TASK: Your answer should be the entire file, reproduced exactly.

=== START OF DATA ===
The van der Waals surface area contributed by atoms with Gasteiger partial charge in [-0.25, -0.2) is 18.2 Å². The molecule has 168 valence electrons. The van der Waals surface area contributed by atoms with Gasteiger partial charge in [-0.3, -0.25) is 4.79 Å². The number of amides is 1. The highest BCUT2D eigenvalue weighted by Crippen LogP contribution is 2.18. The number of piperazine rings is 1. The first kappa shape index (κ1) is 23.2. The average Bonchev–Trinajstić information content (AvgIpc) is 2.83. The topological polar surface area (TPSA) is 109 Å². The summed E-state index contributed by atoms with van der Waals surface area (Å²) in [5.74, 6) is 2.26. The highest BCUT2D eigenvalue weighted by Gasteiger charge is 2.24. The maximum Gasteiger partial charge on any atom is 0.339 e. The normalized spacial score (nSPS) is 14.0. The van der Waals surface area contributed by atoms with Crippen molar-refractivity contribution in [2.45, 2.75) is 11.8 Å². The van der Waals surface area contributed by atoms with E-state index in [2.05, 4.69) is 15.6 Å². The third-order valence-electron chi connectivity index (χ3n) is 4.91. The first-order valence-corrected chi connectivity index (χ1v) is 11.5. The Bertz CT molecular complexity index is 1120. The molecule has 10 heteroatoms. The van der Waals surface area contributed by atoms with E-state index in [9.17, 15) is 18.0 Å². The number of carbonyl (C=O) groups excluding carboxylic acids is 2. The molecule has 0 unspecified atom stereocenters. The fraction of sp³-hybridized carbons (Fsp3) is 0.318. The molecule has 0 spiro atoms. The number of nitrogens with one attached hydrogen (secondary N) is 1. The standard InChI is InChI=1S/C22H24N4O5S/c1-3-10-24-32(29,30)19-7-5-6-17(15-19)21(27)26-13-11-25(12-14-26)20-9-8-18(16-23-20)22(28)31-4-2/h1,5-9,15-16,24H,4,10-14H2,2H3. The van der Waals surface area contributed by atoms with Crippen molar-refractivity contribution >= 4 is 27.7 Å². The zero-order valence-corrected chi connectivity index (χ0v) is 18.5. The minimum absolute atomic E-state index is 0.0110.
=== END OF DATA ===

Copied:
The van der Waals surface area contributed by atoms with Gasteiger partial charge in [-0.25, -0.2) is 18.2 Å². The molecule has 168 valence electrons. The van der Waals surface area contributed by atoms with Gasteiger partial charge in [-0.3, -0.25) is 4.79 Å². The number of amides is 1. The highest BCUT2D eigenvalue weighted by Crippen LogP contribution is 2.18. The number of piperazine rings is 1. The first kappa shape index (κ1) is 23.2. The average Bonchev–Trinajstić information content (AvgIpc) is 2.83. The topological polar surface area (TPSA) is 109 Å². The summed E-state index contributed by atoms with van der Waals surface area (Å²) in [5.74, 6) is 2.26. The highest BCUT2D eigenvalue weighted by Gasteiger charge is 2.24. The maximum Gasteiger partial charge on any atom is 0.339 e. The normalized spacial score (nSPS) is 14.0. The van der Waals surface area contributed by atoms with Crippen molar-refractivity contribution in [2.45, 2.75) is 11.8 Å². The van der Waals surface area contributed by atoms with E-state index in [2.05, 4.69) is 15.6 Å². The third-order valence-electron chi connectivity index (χ3n) is 4.91. The first-order valence-corrected chi connectivity index (χ1v) is 11.5. The Bertz CT molecular complexity index is 1120. The molecule has 10 heteroatoms. The van der Waals surface area contributed by atoms with E-state index in [9.17, 15) is 18.0 Å². The number of carbonyl (C=O) groups excluding carboxylic acids is 2. The molecule has 0 unspecified atom stereocenters. The fraction of sp³-hybridized carbons (Fsp3) is 0.318. The molecule has 0 spiro atoms. The number of nitrogens with one attached hydrogen (secondary N) is 1. The standard InChI is InChI=1S/C22H24N4O5S/c1-3-10-24-32(29,30)19-7-5-6-17(15-19)21(27)26-13-11-25(12-14-26)20-9-8-18(16-23-20)22(28)31-4-2/h1,5-9,15-16,24H,4,10-14H2,2H3. The van der Waals surface area contributed by atoms with Crippen molar-refractivity contribution >= 4 is 27.7 Å². The zero-order valence-corrected chi connectivity index (χ0v) is 18.5. The minimum absolute atomic E-state index is 0.0110.